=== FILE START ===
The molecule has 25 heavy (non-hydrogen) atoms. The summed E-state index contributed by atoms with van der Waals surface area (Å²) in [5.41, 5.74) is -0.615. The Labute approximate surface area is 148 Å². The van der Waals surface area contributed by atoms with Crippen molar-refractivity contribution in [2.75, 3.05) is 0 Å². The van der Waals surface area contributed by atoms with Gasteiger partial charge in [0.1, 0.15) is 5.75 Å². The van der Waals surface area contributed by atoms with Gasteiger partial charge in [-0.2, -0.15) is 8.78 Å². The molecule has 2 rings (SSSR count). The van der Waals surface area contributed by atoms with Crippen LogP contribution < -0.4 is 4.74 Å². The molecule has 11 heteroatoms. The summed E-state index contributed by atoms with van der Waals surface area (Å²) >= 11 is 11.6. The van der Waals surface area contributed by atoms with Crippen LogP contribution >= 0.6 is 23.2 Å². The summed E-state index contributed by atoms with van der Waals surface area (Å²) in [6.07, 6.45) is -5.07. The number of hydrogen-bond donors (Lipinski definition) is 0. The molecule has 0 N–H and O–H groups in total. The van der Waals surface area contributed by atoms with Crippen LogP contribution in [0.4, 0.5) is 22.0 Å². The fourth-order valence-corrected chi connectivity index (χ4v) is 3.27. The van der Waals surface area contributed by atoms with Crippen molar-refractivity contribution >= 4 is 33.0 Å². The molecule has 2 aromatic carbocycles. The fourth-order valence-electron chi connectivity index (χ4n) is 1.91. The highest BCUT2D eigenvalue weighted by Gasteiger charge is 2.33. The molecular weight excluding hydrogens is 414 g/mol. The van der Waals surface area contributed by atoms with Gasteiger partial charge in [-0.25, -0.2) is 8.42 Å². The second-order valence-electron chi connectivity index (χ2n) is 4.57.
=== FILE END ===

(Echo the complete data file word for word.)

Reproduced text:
The molecule has 25 heavy (non-hydrogen) atoms. The summed E-state index contributed by atoms with van der Waals surface area (Å²) in [5.41, 5.74) is -0.615. The Labute approximate surface area is 148 Å². The van der Waals surface area contributed by atoms with Crippen molar-refractivity contribution in [2.75, 3.05) is 0 Å². The van der Waals surface area contributed by atoms with Gasteiger partial charge in [0.1, 0.15) is 5.75 Å². The van der Waals surface area contributed by atoms with Gasteiger partial charge in [-0.2, -0.15) is 8.78 Å². The molecule has 2 rings (SSSR count). The van der Waals surface area contributed by atoms with Crippen LogP contribution < -0.4 is 4.74 Å². The molecule has 11 heteroatoms. The summed E-state index contributed by atoms with van der Waals surface area (Å²) >= 11 is 11.6. The van der Waals surface area contributed by atoms with Crippen LogP contribution >= 0.6 is 23.2 Å². The summed E-state index contributed by atoms with van der Waals surface area (Å²) in [6.07, 6.45) is -5.07. The number of hydrogen-bond donors (Lipinski definition) is 0. The molecule has 0 N–H and O–H groups in total. The van der Waals surface area contributed by atoms with Crippen LogP contribution in [0.4, 0.5) is 22.0 Å². The fourth-order valence-corrected chi connectivity index (χ4v) is 3.27. The van der Waals surface area contributed by atoms with Crippen molar-refractivity contribution >= 4 is 33.0 Å². The molecule has 2 aromatic carbocycles. The fourth-order valence-electron chi connectivity index (χ4n) is 1.91. The highest BCUT2D eigenvalue weighted by Gasteiger charge is 2.33. The molecular weight excluding hydrogens is 414 g/mol. The van der Waals surface area contributed by atoms with Gasteiger partial charge in [-0.25, -0.2) is 8.42 Å². The second-order valence-electron chi connectivity index (χ2n) is 4.57.